On 20th March the Scottish Planning Review Working Groups reconvened for a further round of discussions. This time the focus was on the Scottish Government’s published response to the Review, ‘Places, People and Planning: A consultation of the future of the Scottish Planning System’, which is out for consultation until the 4th April. I was delighted to attend again and share my experiences of plan making; and of, establishing, defending and challenging of housing targets. I was even more delighted to be asked by the Scottish Government to facilitate the Delivering More Homes session on “…how much housing is required and establishing demand for housing…”. The reconvened workshop looked at two key aspects of Places, People and Planning. The first workshop session considered the ways in which design/place and delivery can be actively supported by proposed changes in the system. The purpose of the first workshop was to focus on how planning can help to diversify the ways in which we deliver homes. This considered the proposals from the consultation paper that aim to deliver more homes under the headings Actively Enabling Development – diversifying how we deliver homes and the types of homes that we deliver, and providing improved practical tools, such as SPZs. The second workshop session (which I facilitated) provided the opportunity to clarify the proposed process of establishing the demand for housing in the LDP, the role of the proposed gate-check and the translating of this into land and sites as part of a strong place-making aim. The purpose of the second workshop was to focus on the potential changes set out in the consultation – using the HNDA tool to provide national/regional estimates; signing off the number of homes at an early stage in plan production by the gatecheck, and improving monitoring of housing land availability. It was a pretty tall order to expect a solution to be provided in a 2 hour session but there was a clear call for unambiguous housing numbers to be set at the national level so that at a local level the business of plan making and quality of place could be achieved with less distraction. There was broad discussion about how these numbers would be set and how often they would be reviewed, always with an eye to the ambition of simplifying not further complicating the process. The NRS projections adjusted to take account of the economic growth ambitions of Scottish Government seemed to be a sensible starting point. But how often should these be reviewed? There are new projections every 2 years, surely it isn’t sensible to revise the national housing numbers as often as that? There was a clear consensus that the number set should be expressed as an “at least” and that via the regional arrangements and Local Development Plans there would be the flexibility to exceed this number if local circumstances supported that. The maintenance of a regional tier of planning was supported. If the current SDP process must change then it was thought important that the regional tier became the link between the nationally set requirements and the translation of those into Local Development Plans. This regional tier would deal with the requirements of the housing market areas and would ensure the cross boundary working that was needed between individual LAs to deliver the ambitions of the national plan. It was felt that there was still the need for this regional tier to produce a set of requirements for their constituent LAs to deliver, even if this wasn’t a full SDP and that this should be signed off at the highest level of each LA. There also seemed to be a role for the regional tier in the “gatecheck”. This was seen to be ensuring that where proposals in the national plan crossed LA boundaries there was a mechanism to ensure each LA was planning properly for their contribution to this bigger picture. What was clear from these discussions was that there should be a drive to get the numbers fixed and signed off at the highest level. For this to streamline the process there must be agreement that once the numbers are set they are fixed, otherwise there is the danger that housing numbers will be discussed and scrutinised 3 times at national, regional and local levels. Whatever new process is that is put in place it needs to be mindful of the necessity to avoid this.The discussions at these workshop sessions will feed into Scottish Government’s thinking as they refine their approach and revise the system ahead of legislative changes. The consultation remains open and all that have a stake in the Scottish Planning System are encouraged to make representations by 4th April. If you require Lichfields to make representations on your behalf get in touch soon, the clock is ticking…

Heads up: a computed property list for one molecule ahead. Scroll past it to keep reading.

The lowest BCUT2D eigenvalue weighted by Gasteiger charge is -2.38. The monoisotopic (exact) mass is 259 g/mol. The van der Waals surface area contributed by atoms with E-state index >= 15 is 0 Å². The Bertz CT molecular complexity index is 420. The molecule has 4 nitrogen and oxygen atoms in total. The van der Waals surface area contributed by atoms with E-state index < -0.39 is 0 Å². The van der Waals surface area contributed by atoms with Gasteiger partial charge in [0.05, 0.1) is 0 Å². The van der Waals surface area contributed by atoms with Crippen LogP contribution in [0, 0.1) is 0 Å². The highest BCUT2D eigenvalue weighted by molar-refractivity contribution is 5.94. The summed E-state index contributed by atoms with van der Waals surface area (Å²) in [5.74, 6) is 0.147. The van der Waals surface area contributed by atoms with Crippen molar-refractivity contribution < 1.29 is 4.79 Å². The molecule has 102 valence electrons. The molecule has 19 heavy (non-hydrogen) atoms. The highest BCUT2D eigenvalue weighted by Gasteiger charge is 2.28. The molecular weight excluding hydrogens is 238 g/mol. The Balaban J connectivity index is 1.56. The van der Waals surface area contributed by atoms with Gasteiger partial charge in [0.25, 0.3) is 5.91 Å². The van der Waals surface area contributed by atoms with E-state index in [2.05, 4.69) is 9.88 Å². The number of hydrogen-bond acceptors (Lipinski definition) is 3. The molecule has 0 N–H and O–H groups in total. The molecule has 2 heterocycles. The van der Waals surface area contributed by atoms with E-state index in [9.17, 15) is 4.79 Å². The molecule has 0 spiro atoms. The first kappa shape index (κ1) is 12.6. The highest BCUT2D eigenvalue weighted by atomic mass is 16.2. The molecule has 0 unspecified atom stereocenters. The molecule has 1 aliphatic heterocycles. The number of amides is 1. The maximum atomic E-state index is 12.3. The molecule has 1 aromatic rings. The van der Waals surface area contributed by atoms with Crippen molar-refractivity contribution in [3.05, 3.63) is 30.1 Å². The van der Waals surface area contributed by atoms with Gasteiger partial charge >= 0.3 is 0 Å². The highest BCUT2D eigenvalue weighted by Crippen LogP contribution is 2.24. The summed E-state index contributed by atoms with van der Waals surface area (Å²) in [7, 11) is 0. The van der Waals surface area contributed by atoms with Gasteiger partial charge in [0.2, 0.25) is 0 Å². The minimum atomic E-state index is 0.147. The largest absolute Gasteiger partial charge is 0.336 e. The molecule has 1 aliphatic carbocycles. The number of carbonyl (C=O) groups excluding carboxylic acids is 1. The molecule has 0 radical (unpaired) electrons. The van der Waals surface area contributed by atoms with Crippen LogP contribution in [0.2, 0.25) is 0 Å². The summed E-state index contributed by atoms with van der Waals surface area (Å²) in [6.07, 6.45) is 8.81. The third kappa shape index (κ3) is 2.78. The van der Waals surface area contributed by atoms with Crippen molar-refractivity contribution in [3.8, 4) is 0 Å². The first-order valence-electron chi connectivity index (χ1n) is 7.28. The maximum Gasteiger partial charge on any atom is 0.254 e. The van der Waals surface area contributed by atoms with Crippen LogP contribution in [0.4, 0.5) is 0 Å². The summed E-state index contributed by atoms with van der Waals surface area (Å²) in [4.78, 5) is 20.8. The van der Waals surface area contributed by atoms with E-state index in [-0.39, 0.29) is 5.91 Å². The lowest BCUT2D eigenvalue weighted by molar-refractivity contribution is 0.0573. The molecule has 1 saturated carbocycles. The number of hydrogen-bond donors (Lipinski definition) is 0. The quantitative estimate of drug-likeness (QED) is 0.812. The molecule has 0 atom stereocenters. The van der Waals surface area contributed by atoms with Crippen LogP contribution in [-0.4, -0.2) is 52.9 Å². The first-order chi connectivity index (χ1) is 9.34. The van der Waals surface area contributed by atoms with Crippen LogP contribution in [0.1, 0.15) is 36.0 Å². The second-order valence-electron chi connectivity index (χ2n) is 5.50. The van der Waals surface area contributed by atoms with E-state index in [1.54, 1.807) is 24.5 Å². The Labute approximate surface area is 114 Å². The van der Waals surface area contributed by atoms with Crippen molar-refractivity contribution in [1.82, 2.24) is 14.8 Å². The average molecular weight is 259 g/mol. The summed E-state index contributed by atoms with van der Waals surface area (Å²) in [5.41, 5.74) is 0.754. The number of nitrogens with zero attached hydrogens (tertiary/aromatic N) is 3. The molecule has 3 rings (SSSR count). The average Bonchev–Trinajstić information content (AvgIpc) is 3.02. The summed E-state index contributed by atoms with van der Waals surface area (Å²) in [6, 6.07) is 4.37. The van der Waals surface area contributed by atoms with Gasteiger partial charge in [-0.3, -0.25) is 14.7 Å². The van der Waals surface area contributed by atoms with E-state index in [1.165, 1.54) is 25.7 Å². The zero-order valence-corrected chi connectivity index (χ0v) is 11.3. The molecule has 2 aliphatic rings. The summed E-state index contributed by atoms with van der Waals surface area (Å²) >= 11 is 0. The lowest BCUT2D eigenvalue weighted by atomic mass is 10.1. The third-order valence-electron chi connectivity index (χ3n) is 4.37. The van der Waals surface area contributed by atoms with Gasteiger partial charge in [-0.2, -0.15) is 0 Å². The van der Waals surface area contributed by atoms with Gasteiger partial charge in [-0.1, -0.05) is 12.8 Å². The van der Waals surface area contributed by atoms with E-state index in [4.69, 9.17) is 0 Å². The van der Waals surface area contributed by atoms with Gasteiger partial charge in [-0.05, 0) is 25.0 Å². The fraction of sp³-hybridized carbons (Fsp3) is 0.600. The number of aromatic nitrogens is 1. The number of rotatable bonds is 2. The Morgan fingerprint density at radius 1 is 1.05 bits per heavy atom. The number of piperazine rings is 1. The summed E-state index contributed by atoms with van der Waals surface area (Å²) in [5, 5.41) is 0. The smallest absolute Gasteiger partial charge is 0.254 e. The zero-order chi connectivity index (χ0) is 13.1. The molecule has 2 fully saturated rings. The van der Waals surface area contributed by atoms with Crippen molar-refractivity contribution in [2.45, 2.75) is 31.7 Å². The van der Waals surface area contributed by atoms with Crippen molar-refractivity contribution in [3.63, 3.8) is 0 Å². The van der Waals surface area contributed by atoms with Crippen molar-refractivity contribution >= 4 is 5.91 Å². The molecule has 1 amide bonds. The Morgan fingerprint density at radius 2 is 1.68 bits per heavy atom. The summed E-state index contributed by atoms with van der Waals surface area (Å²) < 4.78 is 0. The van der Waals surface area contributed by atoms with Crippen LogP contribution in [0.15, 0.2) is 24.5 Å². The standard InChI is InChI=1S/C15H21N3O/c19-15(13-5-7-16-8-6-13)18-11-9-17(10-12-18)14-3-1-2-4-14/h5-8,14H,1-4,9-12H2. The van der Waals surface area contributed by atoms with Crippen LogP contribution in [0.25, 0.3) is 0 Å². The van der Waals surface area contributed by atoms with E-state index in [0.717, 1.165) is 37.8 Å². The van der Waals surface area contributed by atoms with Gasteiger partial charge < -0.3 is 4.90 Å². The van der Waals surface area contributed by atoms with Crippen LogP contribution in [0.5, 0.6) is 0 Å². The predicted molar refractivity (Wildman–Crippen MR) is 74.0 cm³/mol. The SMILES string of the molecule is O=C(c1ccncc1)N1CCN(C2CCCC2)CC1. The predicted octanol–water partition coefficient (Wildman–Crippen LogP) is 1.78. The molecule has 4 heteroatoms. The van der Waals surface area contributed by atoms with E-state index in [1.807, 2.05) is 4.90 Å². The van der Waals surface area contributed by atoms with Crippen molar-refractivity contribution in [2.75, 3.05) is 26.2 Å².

CONTINUE READING